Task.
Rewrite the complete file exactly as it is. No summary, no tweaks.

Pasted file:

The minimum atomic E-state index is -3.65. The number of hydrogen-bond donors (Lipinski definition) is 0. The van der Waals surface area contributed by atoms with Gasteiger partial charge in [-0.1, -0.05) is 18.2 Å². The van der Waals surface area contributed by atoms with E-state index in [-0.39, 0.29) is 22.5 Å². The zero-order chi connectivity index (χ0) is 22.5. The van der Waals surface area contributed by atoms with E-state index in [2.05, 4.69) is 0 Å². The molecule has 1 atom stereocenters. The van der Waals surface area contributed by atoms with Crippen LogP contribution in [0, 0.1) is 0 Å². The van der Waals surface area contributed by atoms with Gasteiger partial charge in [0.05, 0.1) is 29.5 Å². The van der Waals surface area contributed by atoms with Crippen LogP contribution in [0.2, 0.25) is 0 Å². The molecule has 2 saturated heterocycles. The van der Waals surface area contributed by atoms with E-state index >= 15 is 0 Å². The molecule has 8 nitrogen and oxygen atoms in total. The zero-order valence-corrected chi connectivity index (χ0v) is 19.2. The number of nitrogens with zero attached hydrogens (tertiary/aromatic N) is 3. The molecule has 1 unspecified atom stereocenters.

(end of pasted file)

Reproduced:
The minimum atomic E-state index is -3.65. The number of hydrogen-bond donors (Lipinski definition) is 0. The van der Waals surface area contributed by atoms with Gasteiger partial charge in [-0.1, -0.05) is 18.2 Å². The van der Waals surface area contributed by atoms with E-state index in [-0.39, 0.29) is 22.5 Å². The zero-order chi connectivity index (χ0) is 22.5. The van der Waals surface area contributed by atoms with E-state index in [2.05, 4.69) is 0 Å². The molecule has 1 atom stereocenters. The van der Waals surface area contributed by atoms with Crippen LogP contribution in [0, 0.1) is 0 Å². The van der Waals surface area contributed by atoms with Gasteiger partial charge in [0.05, 0.1) is 29.5 Å². The van der Waals surface area contributed by atoms with Crippen LogP contribution in [0.2, 0.25) is 0 Å². The molecule has 2 saturated heterocycles. The van der Waals surface area contributed by atoms with E-state index >= 15 is 0 Å². The molecule has 8 nitrogen and oxygen atoms in total. The zero-order valence-corrected chi connectivity index (χ0v) is 19.2. The number of nitrogens with zero attached hydrogens (tertiary/aromatic N) is 3. The molecule has 1 unspecified atom stereocenters.